Rehabilitating ‘The Butcher’ | Inquirer Opinion

Rehabilitating ‘The Butcher’

/ 05:35 AM April 08, 2022

He was described by activists as “The Butcher” during the Arroyo administration for the trail of blood that followed his every anti-insurgency assignment. In 2018, after three years in hiding, retired Army Maj. Gen. Jovito Palparan was finally tried and sentenced to life imprisonment for the 2006 abduction and serious illegal detention of University of the Philippines students Sherlyn Cadapan and Karen Empeño, both of whom remain missing.


So imagine the outrage in some sectors when this convicted felon was featured in a two-hour interview aired on March 30 on SMNI, the Sonshine Media Network International, owned by Apollo Quiboloy, who is on the US Federal Bureau of Investigation’s Most Wanted list for alleged child sex trafficking. The interview by the National Task Force to End Local Communist Armed Conflict (NTF-Elcac) was slammed by the missing students’ kin as “a travesty of justice” and a “cheap shot” meant to rehabilitate Palparan’s reputation.

The Department of Justice (DOJ) has disavowed any knowledge of the controversial interview and said it would probe the Bureau of Corrections (BuCor), which is in charge of national inmates. The BuCor is scheduled to submit its report on the incident on Monday, DOJ Secretary Menardo Guevarra said.


But shouldn’t the DOJ also hold to account Communications Undersecretary Lorraine Badoy, spokesperson of the NTF-Elcac, one of those who interviewed Palparan and who described him as a “victim of trumped-up charges” during the interview? Was this Palace official, already facing a slew of complaints before the Ombudsman and the Commission on Elections for red-tagging critics, impugning the integrity of the courts and the DOJ who were, after all, behind the charges the general was tried and convicted of?

Then again, how could Palparan have wrangled a public platform justifying his crimes while detained Sen. Leila de Lima can’t even have access to a cell phone, even when her trial is ongoing and judgment has yet to be rendered on her case? Have the courts and the DOJ been lax in enforcing the principle of equality before the law?

The NTF-Elcac justified the interview by reasoning out that Palparan was inside the New Bilibid Prison in Muntinlupa City all throughout the event, hence no prior leave or permission was necessary. Everything was “in accordance with prevailing rules, legal precepts, and jurisprudence,” its statement added.

While the interview may have been allowed by the BuCor, it still showed gross insensitivity to the families of the real victims who, 16 years after the crime, have yet to have closure over their loss.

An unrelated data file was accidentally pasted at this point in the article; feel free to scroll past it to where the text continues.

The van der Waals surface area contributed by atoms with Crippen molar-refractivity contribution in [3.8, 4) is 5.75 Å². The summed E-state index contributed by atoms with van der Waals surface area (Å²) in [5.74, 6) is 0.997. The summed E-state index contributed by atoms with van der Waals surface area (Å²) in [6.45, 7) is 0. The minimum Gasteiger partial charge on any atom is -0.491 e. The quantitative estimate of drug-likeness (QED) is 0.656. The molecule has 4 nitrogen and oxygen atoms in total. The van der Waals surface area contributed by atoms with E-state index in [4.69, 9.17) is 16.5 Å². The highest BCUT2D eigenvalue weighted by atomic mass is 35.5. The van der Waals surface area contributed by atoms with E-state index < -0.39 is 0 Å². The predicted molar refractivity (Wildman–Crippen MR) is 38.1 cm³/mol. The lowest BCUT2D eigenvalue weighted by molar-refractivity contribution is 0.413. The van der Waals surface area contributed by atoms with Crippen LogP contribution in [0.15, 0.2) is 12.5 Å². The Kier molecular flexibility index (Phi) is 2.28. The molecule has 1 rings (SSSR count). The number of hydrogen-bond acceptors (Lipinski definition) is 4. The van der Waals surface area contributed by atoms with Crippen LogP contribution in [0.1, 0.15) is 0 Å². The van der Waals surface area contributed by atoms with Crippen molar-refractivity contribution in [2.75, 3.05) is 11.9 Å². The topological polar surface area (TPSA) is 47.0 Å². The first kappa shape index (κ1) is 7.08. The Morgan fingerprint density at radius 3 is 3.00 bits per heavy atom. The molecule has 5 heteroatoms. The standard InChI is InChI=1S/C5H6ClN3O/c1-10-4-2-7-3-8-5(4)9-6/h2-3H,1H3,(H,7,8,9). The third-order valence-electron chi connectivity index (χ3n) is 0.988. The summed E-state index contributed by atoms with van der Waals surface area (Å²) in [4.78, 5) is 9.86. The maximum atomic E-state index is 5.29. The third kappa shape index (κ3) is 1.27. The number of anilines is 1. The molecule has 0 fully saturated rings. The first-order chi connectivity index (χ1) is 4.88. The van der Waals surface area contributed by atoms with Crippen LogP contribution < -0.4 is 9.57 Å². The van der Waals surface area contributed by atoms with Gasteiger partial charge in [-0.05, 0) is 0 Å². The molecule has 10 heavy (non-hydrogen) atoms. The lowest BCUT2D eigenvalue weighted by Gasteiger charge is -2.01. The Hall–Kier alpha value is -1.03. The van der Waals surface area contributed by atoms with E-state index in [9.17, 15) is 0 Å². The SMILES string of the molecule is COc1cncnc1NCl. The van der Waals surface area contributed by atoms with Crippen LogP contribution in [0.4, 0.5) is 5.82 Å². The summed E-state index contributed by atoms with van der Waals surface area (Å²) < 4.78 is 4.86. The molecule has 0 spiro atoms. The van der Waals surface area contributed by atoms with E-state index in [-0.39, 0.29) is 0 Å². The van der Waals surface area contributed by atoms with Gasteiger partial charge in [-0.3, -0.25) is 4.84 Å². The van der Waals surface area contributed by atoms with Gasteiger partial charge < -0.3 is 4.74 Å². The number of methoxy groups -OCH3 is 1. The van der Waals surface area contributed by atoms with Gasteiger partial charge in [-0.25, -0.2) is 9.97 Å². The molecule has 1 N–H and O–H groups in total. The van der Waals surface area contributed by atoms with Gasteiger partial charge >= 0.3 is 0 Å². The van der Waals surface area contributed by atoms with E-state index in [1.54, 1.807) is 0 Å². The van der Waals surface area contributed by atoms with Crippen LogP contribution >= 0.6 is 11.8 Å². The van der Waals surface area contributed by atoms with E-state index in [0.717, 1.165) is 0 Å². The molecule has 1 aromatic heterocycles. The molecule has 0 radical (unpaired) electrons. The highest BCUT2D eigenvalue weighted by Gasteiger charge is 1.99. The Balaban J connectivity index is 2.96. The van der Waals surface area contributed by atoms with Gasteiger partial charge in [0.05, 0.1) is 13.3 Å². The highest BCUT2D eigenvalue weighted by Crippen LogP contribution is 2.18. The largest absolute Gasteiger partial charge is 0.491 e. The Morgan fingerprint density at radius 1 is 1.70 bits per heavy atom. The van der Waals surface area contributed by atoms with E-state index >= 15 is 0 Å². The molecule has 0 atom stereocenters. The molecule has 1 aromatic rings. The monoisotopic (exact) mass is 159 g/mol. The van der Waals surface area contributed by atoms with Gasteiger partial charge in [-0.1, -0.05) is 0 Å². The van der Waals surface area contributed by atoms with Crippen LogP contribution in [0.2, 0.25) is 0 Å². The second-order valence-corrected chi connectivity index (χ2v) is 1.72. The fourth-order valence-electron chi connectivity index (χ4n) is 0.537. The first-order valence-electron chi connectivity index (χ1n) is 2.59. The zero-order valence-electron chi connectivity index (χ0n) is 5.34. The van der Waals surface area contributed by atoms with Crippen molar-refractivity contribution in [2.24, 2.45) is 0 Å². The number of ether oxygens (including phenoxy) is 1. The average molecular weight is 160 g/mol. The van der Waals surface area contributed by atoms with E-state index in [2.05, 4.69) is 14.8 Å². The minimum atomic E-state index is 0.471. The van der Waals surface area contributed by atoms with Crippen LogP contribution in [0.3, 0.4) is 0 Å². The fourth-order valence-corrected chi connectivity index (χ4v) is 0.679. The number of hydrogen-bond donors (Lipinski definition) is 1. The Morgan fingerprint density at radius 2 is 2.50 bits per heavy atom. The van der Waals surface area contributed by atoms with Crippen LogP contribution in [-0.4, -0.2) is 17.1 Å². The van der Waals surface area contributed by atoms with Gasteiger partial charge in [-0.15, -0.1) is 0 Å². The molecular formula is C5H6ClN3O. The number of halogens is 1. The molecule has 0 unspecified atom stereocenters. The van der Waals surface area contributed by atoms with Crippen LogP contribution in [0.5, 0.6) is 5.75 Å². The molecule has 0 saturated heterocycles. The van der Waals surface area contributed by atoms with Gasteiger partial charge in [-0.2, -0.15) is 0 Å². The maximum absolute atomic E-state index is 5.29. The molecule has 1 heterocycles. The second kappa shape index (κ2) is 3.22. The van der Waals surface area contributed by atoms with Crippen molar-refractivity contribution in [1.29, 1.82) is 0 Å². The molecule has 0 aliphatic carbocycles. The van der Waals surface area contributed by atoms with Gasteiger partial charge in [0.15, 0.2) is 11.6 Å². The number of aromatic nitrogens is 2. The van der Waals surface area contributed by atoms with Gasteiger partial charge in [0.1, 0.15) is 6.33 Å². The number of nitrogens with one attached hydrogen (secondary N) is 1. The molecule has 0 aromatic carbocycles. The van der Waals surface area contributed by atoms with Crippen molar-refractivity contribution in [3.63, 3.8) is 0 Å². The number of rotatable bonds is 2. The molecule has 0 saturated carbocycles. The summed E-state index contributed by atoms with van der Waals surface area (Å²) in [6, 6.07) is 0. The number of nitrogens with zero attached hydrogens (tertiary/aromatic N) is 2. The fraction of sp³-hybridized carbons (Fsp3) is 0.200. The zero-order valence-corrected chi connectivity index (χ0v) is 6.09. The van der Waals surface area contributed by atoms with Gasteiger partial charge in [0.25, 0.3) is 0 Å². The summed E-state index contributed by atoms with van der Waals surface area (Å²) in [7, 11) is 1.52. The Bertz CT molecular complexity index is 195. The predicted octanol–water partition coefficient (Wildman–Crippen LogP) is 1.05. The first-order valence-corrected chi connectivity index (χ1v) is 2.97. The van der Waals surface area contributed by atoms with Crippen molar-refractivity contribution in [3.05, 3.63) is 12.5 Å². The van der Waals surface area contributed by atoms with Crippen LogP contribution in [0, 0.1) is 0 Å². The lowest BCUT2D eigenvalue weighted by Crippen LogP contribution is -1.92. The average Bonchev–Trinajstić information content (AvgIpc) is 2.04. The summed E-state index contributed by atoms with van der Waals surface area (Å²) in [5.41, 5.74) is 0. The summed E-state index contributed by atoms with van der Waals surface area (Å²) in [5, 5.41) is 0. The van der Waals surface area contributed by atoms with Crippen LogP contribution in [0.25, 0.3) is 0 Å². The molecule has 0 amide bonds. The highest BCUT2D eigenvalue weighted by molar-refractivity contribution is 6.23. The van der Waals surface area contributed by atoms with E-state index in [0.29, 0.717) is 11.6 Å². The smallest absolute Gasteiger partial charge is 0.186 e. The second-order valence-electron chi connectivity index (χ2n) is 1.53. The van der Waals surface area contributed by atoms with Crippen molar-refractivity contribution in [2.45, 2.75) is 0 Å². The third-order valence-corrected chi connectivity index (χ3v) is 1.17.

“They gave the convicted Palparan all the freedom to speak to the public. How about our daughters, did he give them a chance to speak and defend themselves? No! They remain missing to this day … while Palparan is alive and well,” Concepcion Empeño, mother of Karen, lamented.

The National Union of Peoples’ Lawyers (NUPL) similarly decried the interview: How could this criminal serving life for depriving people of their basic human rights be allowed to give media interviews at the behest of government officials? asked NUPL president Edre Olalia. “This is not only thumbing one’s nose at our justice and penal systems but [also mocking] equal protection of the law and may be laying the predicate to make [Palparan] walk soon,” he added.

In a letter to BuCor Director General Gerald Bantag, the NUPL questioned the alleged special treatment accorded the convict. Shouldn’t he be transferred to the maximum security compound, instead of him staying at the minimum security facility, which is the holding area for prisoners with light sentences or those who are about to be released? the lawyers’ group asked. It also noted that the request to interview Palparan should have been denied since he still has a pending criminal case before a Bulacan court for the kidnapping of brothers Raymond and Reynaldo Manalo.


The unauthorized interview has implications as well on the seemingly unfettered powers of the NTF-Elcac whose red-tagging spree has resulted in warrantless arrests and suspicious deaths, including those of nine activists in that March 7, 2021 Bloody Sunday raid. Most of the cases filed from those arrests have been dismissed by the courts due to procedural lapses, the latest being that of Dr. Natividad Castro. Despite the conduct of officers of the law in Castro’s case, which the court described as “repugnant,” and the police’s determination to still pursue her arrest, the justice department has yet to denounce what appears to be a habitual disrespect for court proceedings.

The DOJ should be reminded that the International Criminal Court has only paused—on the request of the Philippine government—its investigation into President Duterte’s “crimes against humanity” in connection with his war on drugs. To counter that charge, the agency must exert utmost efforts to demonstrate that the country’s criminal justice system is functioning well in accordance with the spirit of the law. That improper Palparan interview should be a good place to start.

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TAGS: Bureau of Corrections, Jovito Palparan, NTF-ELCAC
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